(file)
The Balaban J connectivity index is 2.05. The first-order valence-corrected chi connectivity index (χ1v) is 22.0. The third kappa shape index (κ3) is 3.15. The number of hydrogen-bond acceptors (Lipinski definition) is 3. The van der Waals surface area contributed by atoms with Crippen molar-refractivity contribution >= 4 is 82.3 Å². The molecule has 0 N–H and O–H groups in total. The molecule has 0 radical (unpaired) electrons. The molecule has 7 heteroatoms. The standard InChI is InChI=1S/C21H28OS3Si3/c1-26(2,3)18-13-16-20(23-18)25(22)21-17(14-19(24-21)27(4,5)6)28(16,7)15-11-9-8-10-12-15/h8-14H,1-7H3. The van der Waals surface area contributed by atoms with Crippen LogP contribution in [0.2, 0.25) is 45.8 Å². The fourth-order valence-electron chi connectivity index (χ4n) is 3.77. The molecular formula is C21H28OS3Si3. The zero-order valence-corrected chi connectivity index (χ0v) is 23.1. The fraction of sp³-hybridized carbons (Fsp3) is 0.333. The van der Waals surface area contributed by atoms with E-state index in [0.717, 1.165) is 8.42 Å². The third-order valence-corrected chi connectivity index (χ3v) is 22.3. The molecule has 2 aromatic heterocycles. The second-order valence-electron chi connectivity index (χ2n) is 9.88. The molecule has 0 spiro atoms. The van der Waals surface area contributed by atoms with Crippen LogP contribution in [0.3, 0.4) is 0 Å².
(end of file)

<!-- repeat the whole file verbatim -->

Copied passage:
The Balaban J connectivity index is 2.05. The first-order valence-corrected chi connectivity index (χ1v) is 22.0. The third kappa shape index (κ3) is 3.15. The number of hydrogen-bond acceptors (Lipinski definition) is 3. The van der Waals surface area contributed by atoms with Crippen molar-refractivity contribution >= 4 is 82.3 Å². The molecule has 0 N–H and O–H groups in total. The molecule has 0 radical (unpaired) electrons. The molecule has 7 heteroatoms. The standard InChI is InChI=1S/C21H28OS3Si3/c1-26(2,3)18-13-16-20(23-18)25(22)21-17(14-19(24-21)27(4,5)6)28(16,7)15-11-9-8-10-12-15/h8-14H,1-7H3. The van der Waals surface area contributed by atoms with Crippen LogP contribution in [0.2, 0.25) is 45.8 Å². The fourth-order valence-electron chi connectivity index (χ4n) is 3.77. The molecular formula is C21H28OS3Si3. The zero-order valence-corrected chi connectivity index (χ0v) is 23.1. The fraction of sp³-hybridized carbons (Fsp3) is 0.333. The van der Waals surface area contributed by atoms with E-state index in [0.717, 1.165) is 8.42 Å². The third-order valence-corrected chi connectivity index (χ3v) is 22.3. The molecule has 2 aromatic heterocycles. The second-order valence-electron chi connectivity index (χ2n) is 9.88. The molecule has 0 spiro atoms. The van der Waals surface area contributed by atoms with Crippen LogP contribution in [0.3, 0.4) is 0 Å².